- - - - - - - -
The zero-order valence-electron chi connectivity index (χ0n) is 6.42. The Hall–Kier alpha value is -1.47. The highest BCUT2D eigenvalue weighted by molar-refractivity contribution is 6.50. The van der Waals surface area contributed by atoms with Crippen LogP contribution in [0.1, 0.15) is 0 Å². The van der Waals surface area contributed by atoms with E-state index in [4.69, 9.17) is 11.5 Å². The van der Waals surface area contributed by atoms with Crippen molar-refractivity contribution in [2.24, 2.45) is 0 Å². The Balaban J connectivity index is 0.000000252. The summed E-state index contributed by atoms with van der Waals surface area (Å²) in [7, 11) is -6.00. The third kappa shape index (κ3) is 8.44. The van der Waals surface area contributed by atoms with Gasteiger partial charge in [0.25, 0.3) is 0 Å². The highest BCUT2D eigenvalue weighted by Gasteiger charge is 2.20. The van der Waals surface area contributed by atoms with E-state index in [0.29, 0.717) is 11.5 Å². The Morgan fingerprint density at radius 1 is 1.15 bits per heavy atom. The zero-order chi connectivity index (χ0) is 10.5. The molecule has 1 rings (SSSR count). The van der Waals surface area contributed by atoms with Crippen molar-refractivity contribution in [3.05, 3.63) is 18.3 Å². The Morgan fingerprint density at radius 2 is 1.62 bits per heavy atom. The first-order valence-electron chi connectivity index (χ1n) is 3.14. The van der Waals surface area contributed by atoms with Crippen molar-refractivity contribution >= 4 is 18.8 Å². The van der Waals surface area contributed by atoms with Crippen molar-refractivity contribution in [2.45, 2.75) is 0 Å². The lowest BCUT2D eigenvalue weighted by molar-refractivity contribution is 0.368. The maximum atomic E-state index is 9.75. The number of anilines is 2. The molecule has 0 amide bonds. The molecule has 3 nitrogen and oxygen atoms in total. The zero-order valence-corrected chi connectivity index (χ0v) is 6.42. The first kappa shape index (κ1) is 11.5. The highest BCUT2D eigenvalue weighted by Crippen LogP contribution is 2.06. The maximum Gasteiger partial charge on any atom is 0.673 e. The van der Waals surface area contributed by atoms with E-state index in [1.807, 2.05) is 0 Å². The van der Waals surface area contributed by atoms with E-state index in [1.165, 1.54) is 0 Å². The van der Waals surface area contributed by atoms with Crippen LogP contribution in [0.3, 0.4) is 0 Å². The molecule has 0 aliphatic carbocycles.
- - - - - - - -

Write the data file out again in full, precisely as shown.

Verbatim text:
The zero-order valence-electron chi connectivity index (χ0n) is 6.42. The Hall–Kier alpha value is -1.47. The highest BCUT2D eigenvalue weighted by molar-refractivity contribution is 6.50. The van der Waals surface area contributed by atoms with Crippen LogP contribution in [0.1, 0.15) is 0 Å². The van der Waals surface area contributed by atoms with E-state index in [4.69, 9.17) is 11.5 Å². The van der Waals surface area contributed by atoms with Crippen molar-refractivity contribution in [2.24, 2.45) is 0 Å². The Balaban J connectivity index is 0.000000252. The summed E-state index contributed by atoms with van der Waals surface area (Å²) in [7, 11) is -6.00. The third kappa shape index (κ3) is 8.44. The van der Waals surface area contributed by atoms with Gasteiger partial charge in [0.25, 0.3) is 0 Å². The highest BCUT2D eigenvalue weighted by Gasteiger charge is 2.20. The van der Waals surface area contributed by atoms with E-state index in [0.29, 0.717) is 11.5 Å². The Morgan fingerprint density at radius 1 is 1.15 bits per heavy atom. The zero-order chi connectivity index (χ0) is 10.5. The molecule has 1 rings (SSSR count). The van der Waals surface area contributed by atoms with Crippen molar-refractivity contribution in [3.05, 3.63) is 18.3 Å². The Morgan fingerprint density at radius 2 is 1.62 bits per heavy atom. The first-order valence-electron chi connectivity index (χ1n) is 3.14. The van der Waals surface area contributed by atoms with Crippen molar-refractivity contribution >= 4 is 18.8 Å². The van der Waals surface area contributed by atoms with Crippen molar-refractivity contribution in [2.45, 2.75) is 0 Å². The lowest BCUT2D eigenvalue weighted by molar-refractivity contribution is 0.368. The maximum atomic E-state index is 9.75. The number of anilines is 2. The molecule has 0 amide bonds. The molecule has 3 nitrogen and oxygen atoms in total. The zero-order valence-corrected chi connectivity index (χ0v) is 6.42. The first kappa shape index (κ1) is 11.5. The highest BCUT2D eigenvalue weighted by Crippen LogP contribution is 2.06. The maximum Gasteiger partial charge on any atom is 0.673 e. The van der Waals surface area contributed by atoms with E-state index in [1.807, 2.05) is 0 Å². The van der Waals surface area contributed by atoms with E-state index in [1.165, 1.54) is 0 Å². The van der Waals surface area contributed by atoms with Crippen LogP contribution in [0.3, 0.4) is 0 Å². The molecule has 0 aliphatic carbocycles.